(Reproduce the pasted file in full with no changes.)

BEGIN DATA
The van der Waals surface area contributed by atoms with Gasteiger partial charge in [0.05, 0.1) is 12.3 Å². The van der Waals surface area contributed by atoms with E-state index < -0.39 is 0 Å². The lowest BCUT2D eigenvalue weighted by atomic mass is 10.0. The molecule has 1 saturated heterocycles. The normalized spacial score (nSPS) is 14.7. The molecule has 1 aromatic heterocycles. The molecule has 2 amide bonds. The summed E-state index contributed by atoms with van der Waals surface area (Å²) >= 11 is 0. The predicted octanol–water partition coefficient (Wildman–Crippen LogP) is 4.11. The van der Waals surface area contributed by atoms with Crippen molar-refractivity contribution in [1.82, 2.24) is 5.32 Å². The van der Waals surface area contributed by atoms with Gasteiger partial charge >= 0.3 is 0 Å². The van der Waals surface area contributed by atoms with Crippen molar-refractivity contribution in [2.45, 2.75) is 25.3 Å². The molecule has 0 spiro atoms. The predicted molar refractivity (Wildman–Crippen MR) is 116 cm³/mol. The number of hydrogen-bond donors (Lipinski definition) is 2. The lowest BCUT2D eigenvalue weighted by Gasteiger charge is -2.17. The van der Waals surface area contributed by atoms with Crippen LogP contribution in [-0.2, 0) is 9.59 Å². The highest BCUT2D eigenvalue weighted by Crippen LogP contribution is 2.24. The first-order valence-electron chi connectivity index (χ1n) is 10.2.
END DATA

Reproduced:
The van der Waals surface area contributed by atoms with Gasteiger partial charge in [0.05, 0.1) is 12.3 Å². The van der Waals surface area contributed by atoms with E-state index < -0.39 is 0 Å². The lowest BCUT2D eigenvalue weighted by atomic mass is 10.0. The molecule has 1 saturated heterocycles. The normalized spacial score (nSPS) is 14.7. The molecule has 1 aromatic heterocycles. The molecule has 2 amide bonds. The summed E-state index contributed by atoms with van der Waals surface area (Å²) >= 11 is 0. The predicted octanol–water partition coefficient (Wildman–Crippen LogP) is 4.11. The van der Waals surface area contributed by atoms with Crippen molar-refractivity contribution in [1.82, 2.24) is 5.32 Å². The van der Waals surface area contributed by atoms with Gasteiger partial charge >= 0.3 is 0 Å². The van der Waals surface area contributed by atoms with Crippen molar-refractivity contribution in [2.45, 2.75) is 25.3 Å². The molecule has 0 spiro atoms. The predicted molar refractivity (Wildman–Crippen MR) is 116 cm³/mol. The number of hydrogen-bond donors (Lipinski definition) is 2. The lowest BCUT2D eigenvalue weighted by Gasteiger charge is -2.17. The van der Waals surface area contributed by atoms with Crippen LogP contribution in [-0.2, 0) is 9.59 Å². The highest BCUT2D eigenvalue weighted by Crippen LogP contribution is 2.24. The first-order valence-electron chi connectivity index (χ1n) is 10.2.